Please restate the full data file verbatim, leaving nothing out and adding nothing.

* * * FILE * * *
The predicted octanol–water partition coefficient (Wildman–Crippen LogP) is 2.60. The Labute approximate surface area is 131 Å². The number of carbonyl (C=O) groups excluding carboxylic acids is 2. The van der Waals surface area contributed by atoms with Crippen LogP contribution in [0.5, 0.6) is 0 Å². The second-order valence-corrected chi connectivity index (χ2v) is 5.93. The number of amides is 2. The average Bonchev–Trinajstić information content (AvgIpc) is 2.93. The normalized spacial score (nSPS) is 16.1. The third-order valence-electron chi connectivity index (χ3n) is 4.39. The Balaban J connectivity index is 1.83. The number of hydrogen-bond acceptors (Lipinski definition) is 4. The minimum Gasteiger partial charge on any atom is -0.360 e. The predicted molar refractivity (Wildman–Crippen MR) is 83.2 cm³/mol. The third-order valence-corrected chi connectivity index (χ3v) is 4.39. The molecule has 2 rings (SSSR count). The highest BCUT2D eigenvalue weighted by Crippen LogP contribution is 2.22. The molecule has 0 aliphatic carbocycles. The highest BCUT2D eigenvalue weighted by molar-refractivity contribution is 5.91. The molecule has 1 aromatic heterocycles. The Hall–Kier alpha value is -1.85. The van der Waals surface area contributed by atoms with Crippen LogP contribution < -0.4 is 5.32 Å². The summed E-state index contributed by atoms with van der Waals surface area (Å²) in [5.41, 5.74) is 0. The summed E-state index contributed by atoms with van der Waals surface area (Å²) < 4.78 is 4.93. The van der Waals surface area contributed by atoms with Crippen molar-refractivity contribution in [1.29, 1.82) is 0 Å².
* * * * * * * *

The predicted octanol–water partition coefficient (Wildman–Crippen LogP) is 2.60. The Labute approximate surface area is 131 Å². The number of carbonyl (C=O) groups excluding carboxylic acids is 2. The van der Waals surface area contributed by atoms with Crippen LogP contribution in [0.5, 0.6) is 0 Å². The second-order valence-corrected chi connectivity index (χ2v) is 5.93. The number of amides is 2. The average Bonchev–Trinajstić information content (AvgIpc) is 2.93. The normalized spacial score (nSPS) is 16.1. The third-order valence-electron chi connectivity index (χ3n) is 4.39. The Balaban J connectivity index is 1.83. The number of hydrogen-bond acceptors (Lipinski definition) is 4. The minimum Gasteiger partial charge on any atom is -0.360 e. The predicted molar refractivity (Wildman–Crippen MR) is 83.2 cm³/mol. The third-order valence-corrected chi connectivity index (χ3v) is 4.39. The molecule has 2 rings (SSSR count). The highest BCUT2D eigenvalue weighted by Crippen LogP contribution is 2.22. The molecule has 0 aliphatic carbocycles. The highest BCUT2D eigenvalue weighted by molar-refractivity contribution is 5.91. The molecule has 1 aromatic heterocycles. The Hall–Kier alpha value is -1.85. The van der Waals surface area contributed by atoms with Crippen LogP contribution < -0.4 is 5.32 Å². The summed E-state index contributed by atoms with van der Waals surface area (Å²) in [5.41, 5.74) is 0. The summed E-state index contributed by atoms with van der Waals surface area (Å²) < 4.78 is 4.93. The van der Waals surface area contributed by atoms with Crippen molar-refractivity contribution in [1.29, 1.82) is 0 Å².